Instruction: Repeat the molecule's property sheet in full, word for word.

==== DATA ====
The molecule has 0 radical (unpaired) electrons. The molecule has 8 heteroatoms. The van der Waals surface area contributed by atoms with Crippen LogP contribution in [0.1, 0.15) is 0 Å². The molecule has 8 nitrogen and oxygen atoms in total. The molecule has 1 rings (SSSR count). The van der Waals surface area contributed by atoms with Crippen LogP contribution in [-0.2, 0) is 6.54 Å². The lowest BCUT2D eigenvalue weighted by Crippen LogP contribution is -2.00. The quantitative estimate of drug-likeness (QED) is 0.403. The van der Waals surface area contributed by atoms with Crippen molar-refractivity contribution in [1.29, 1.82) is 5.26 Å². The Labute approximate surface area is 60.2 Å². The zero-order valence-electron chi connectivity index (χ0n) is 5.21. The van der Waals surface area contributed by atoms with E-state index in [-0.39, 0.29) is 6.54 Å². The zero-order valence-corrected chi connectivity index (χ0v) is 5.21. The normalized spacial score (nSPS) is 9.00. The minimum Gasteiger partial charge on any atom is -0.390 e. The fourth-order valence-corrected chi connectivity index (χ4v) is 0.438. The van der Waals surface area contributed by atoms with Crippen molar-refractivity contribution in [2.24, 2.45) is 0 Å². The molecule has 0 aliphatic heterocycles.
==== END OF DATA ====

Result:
The molecule has 0 radical (unpaired) electrons. The molecule has 8 heteroatoms. The van der Waals surface area contributed by atoms with Crippen LogP contribution in [0.1, 0.15) is 0 Å². The molecule has 8 nitrogen and oxygen atoms in total. The molecule has 1 rings (SSSR count). The van der Waals surface area contributed by atoms with Crippen LogP contribution in [-0.2, 0) is 6.54 Å². The lowest BCUT2D eigenvalue weighted by Crippen LogP contribution is -2.00. The quantitative estimate of drug-likeness (QED) is 0.403. The van der Waals surface area contributed by atoms with Crippen molar-refractivity contribution in [1.29, 1.82) is 5.26 Å². The Labute approximate surface area is 60.2 Å². The zero-order valence-electron chi connectivity index (χ0n) is 5.21. The van der Waals surface area contributed by atoms with E-state index in [-0.39, 0.29) is 6.54 Å². The zero-order valence-corrected chi connectivity index (χ0v) is 5.21. The normalized spacial score (nSPS) is 9.00. The minimum Gasteiger partial charge on any atom is -0.390 e. The fourth-order valence-corrected chi connectivity index (χ4v) is 0.438. The van der Waals surface area contributed by atoms with Crippen molar-refractivity contribution in [2.24, 2.45) is 0 Å². The molecule has 0 aliphatic heterocycles.